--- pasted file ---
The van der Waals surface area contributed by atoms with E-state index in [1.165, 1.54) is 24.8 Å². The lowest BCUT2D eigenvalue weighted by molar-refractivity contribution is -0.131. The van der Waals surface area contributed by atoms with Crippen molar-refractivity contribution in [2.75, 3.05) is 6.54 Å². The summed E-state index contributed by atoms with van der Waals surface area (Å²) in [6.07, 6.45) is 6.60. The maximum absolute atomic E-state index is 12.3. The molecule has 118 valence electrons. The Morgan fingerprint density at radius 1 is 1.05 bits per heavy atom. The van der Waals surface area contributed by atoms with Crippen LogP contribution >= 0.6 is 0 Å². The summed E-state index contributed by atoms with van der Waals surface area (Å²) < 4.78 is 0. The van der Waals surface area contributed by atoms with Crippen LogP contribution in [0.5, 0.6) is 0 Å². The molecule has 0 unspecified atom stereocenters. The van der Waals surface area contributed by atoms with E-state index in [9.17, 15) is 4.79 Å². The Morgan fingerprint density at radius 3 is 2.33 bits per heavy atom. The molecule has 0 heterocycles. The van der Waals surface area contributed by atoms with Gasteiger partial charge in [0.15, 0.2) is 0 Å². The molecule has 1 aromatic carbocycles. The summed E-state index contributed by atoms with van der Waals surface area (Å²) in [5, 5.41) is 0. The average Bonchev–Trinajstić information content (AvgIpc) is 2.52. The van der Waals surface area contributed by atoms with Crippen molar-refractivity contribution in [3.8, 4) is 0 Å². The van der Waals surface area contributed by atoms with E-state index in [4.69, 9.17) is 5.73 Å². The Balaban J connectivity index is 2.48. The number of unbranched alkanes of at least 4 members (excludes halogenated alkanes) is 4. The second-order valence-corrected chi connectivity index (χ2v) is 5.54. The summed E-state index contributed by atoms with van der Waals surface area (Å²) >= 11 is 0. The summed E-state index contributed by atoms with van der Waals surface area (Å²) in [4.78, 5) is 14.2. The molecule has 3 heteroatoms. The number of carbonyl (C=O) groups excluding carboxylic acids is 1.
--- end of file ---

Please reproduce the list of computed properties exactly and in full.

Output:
The van der Waals surface area contributed by atoms with E-state index in [1.165, 1.54) is 24.8 Å². The lowest BCUT2D eigenvalue weighted by molar-refractivity contribution is -0.131. The van der Waals surface area contributed by atoms with Crippen molar-refractivity contribution in [2.75, 3.05) is 6.54 Å². The summed E-state index contributed by atoms with van der Waals surface area (Å²) in [6.07, 6.45) is 6.60. The maximum absolute atomic E-state index is 12.3. The molecule has 118 valence electrons. The Morgan fingerprint density at radius 1 is 1.05 bits per heavy atom. The van der Waals surface area contributed by atoms with Crippen LogP contribution >= 0.6 is 0 Å². The summed E-state index contributed by atoms with van der Waals surface area (Å²) < 4.78 is 0. The van der Waals surface area contributed by atoms with Crippen LogP contribution in [0.5, 0.6) is 0 Å². The molecule has 0 unspecified atom stereocenters. The van der Waals surface area contributed by atoms with E-state index in [9.17, 15) is 4.79 Å². The Morgan fingerprint density at radius 3 is 2.33 bits per heavy atom. The molecule has 0 heterocycles. The van der Waals surface area contributed by atoms with Gasteiger partial charge in [0.15, 0.2) is 0 Å². The molecule has 1 aromatic carbocycles. The summed E-state index contributed by atoms with van der Waals surface area (Å²) in [5, 5.41) is 0. The average Bonchev–Trinajstić information content (AvgIpc) is 2.52. The van der Waals surface area contributed by atoms with Crippen molar-refractivity contribution in [3.8, 4) is 0 Å². The van der Waals surface area contributed by atoms with E-state index in [4.69, 9.17) is 5.73 Å². The Balaban J connectivity index is 2.48. The number of unbranched alkanes of at least 4 members (excludes halogenated alkanes) is 4. The second-order valence-corrected chi connectivity index (χ2v) is 5.54. The summed E-state index contributed by atoms with van der Waals surface area (Å²) >= 11 is 0. The summed E-state index contributed by atoms with van der Waals surface area (Å²) in [4.78, 5) is 14.2. The molecule has 3 heteroatoms. The number of carbonyl (C=O) groups excluding carboxylic acids is 1.